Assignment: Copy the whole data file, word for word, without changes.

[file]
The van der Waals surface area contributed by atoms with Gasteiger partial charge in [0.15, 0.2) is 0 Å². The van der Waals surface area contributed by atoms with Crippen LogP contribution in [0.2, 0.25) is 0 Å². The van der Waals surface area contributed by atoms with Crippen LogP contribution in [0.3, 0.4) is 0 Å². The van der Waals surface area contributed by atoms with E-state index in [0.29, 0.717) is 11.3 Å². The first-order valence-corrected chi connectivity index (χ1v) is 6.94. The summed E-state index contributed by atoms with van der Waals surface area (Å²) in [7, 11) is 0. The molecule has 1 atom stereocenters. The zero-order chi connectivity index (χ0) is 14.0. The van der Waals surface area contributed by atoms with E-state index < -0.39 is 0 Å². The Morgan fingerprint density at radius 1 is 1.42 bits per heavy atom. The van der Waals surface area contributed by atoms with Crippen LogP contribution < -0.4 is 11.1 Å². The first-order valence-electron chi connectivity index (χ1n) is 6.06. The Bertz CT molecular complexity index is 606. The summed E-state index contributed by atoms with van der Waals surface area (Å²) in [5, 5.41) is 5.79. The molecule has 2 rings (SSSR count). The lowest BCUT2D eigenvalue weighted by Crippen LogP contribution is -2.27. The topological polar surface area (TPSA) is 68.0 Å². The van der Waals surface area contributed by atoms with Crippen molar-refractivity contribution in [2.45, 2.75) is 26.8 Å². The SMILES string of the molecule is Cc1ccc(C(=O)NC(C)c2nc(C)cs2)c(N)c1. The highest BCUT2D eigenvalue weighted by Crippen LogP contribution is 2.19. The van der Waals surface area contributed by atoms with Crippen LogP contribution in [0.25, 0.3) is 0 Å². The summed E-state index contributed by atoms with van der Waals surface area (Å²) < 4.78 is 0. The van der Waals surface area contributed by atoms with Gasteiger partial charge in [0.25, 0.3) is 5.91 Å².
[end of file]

The van der Waals surface area contributed by atoms with Gasteiger partial charge in [0.15, 0.2) is 0 Å². The van der Waals surface area contributed by atoms with Crippen LogP contribution in [0.2, 0.25) is 0 Å². The van der Waals surface area contributed by atoms with Crippen LogP contribution in [0.3, 0.4) is 0 Å². The van der Waals surface area contributed by atoms with E-state index in [0.29, 0.717) is 11.3 Å². The first-order valence-corrected chi connectivity index (χ1v) is 6.94. The summed E-state index contributed by atoms with van der Waals surface area (Å²) in [7, 11) is 0. The molecule has 1 atom stereocenters. The zero-order chi connectivity index (χ0) is 14.0. The van der Waals surface area contributed by atoms with E-state index < -0.39 is 0 Å². The Morgan fingerprint density at radius 1 is 1.42 bits per heavy atom. The van der Waals surface area contributed by atoms with Crippen LogP contribution < -0.4 is 11.1 Å². The first-order valence-electron chi connectivity index (χ1n) is 6.06. The Bertz CT molecular complexity index is 606. The summed E-state index contributed by atoms with van der Waals surface area (Å²) in [5, 5.41) is 5.79. The molecule has 2 rings (SSSR count). The lowest BCUT2D eigenvalue weighted by Crippen LogP contribution is -2.27. The topological polar surface area (TPSA) is 68.0 Å². The van der Waals surface area contributed by atoms with Crippen molar-refractivity contribution in [2.45, 2.75) is 26.8 Å². The SMILES string of the molecule is Cc1ccc(C(=O)NC(C)c2nc(C)cs2)c(N)c1. The highest BCUT2D eigenvalue weighted by Crippen LogP contribution is 2.19. The van der Waals surface area contributed by atoms with Crippen LogP contribution in [0.25, 0.3) is 0 Å². The summed E-state index contributed by atoms with van der Waals surface area (Å²) < 4.78 is 0. The van der Waals surface area contributed by atoms with Gasteiger partial charge in [0.25, 0.3) is 5.91 Å².